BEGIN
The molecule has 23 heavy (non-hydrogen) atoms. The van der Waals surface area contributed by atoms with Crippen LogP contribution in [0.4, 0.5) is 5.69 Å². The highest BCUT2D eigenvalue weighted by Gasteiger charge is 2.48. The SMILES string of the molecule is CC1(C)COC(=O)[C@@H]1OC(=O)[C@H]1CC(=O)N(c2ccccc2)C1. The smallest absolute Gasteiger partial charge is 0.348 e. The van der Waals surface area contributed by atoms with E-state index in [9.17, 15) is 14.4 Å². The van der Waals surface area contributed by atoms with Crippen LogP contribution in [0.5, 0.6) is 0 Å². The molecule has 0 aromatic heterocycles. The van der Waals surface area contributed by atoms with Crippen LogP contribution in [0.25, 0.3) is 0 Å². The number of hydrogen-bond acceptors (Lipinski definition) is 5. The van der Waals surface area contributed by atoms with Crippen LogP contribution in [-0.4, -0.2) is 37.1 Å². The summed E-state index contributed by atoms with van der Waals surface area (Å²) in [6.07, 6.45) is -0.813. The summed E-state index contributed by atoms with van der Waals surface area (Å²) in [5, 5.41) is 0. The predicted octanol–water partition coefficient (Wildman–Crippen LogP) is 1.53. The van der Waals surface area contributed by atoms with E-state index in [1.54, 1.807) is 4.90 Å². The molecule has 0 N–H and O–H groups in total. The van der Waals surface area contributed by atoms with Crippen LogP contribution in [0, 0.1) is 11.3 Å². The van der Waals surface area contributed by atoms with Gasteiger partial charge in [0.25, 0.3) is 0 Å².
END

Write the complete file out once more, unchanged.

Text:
The molecule has 23 heavy (non-hydrogen) atoms. The van der Waals surface area contributed by atoms with Crippen LogP contribution in [0.4, 0.5) is 5.69 Å². The highest BCUT2D eigenvalue weighted by Gasteiger charge is 2.48. The SMILES string of the molecule is CC1(C)COC(=O)[C@@H]1OC(=O)[C@H]1CC(=O)N(c2ccccc2)C1. The smallest absolute Gasteiger partial charge is 0.348 e. The van der Waals surface area contributed by atoms with E-state index in [9.17, 15) is 14.4 Å². The van der Waals surface area contributed by atoms with Crippen LogP contribution in [0.5, 0.6) is 0 Å². The molecule has 0 aromatic heterocycles. The van der Waals surface area contributed by atoms with Crippen LogP contribution in [0.25, 0.3) is 0 Å². The number of hydrogen-bond acceptors (Lipinski definition) is 5. The van der Waals surface area contributed by atoms with Crippen LogP contribution in [-0.4, -0.2) is 37.1 Å². The summed E-state index contributed by atoms with van der Waals surface area (Å²) in [6.07, 6.45) is -0.813. The summed E-state index contributed by atoms with van der Waals surface area (Å²) in [5, 5.41) is 0. The predicted octanol–water partition coefficient (Wildman–Crippen LogP) is 1.53. The van der Waals surface area contributed by atoms with E-state index in [1.54, 1.807) is 4.90 Å². The molecule has 0 N–H and O–H groups in total. The van der Waals surface area contributed by atoms with Crippen LogP contribution in [0, 0.1) is 11.3 Å². The van der Waals surface area contributed by atoms with Gasteiger partial charge in [0.25, 0.3) is 0 Å².